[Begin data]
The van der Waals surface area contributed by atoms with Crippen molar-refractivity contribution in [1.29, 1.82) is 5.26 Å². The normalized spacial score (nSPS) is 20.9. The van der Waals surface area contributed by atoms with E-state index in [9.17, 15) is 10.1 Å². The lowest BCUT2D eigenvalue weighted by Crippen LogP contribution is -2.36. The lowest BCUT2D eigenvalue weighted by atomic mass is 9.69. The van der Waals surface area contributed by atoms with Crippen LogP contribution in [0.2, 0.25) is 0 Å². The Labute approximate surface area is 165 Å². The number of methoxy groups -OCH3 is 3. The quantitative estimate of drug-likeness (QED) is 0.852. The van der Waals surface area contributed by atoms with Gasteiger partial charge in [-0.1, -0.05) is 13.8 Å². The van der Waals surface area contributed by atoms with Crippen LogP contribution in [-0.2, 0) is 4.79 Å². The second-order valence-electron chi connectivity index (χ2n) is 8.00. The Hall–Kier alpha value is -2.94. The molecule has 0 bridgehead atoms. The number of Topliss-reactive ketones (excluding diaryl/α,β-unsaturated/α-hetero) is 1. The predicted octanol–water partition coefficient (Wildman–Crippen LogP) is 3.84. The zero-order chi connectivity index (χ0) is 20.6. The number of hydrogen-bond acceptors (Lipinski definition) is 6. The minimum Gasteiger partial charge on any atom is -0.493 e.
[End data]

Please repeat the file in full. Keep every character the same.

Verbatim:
The van der Waals surface area contributed by atoms with Crippen molar-refractivity contribution in [1.29, 1.82) is 5.26 Å². The normalized spacial score (nSPS) is 20.9. The van der Waals surface area contributed by atoms with E-state index in [9.17, 15) is 10.1 Å². The lowest BCUT2D eigenvalue weighted by Crippen LogP contribution is -2.36. The lowest BCUT2D eigenvalue weighted by atomic mass is 9.69. The van der Waals surface area contributed by atoms with Crippen LogP contribution in [0.2, 0.25) is 0 Å². The Labute approximate surface area is 165 Å². The number of methoxy groups -OCH3 is 3. The quantitative estimate of drug-likeness (QED) is 0.852. The van der Waals surface area contributed by atoms with Gasteiger partial charge in [-0.1, -0.05) is 13.8 Å². The van der Waals surface area contributed by atoms with Crippen LogP contribution in [-0.2, 0) is 4.79 Å². The second-order valence-electron chi connectivity index (χ2n) is 8.00. The Hall–Kier alpha value is -2.94. The molecule has 0 bridgehead atoms. The number of Topliss-reactive ketones (excluding diaryl/α,β-unsaturated/α-hetero) is 1. The predicted octanol–water partition coefficient (Wildman–Crippen LogP) is 3.84. The zero-order chi connectivity index (χ0) is 20.6. The number of hydrogen-bond acceptors (Lipinski definition) is 6. The minimum Gasteiger partial charge on any atom is -0.493 e.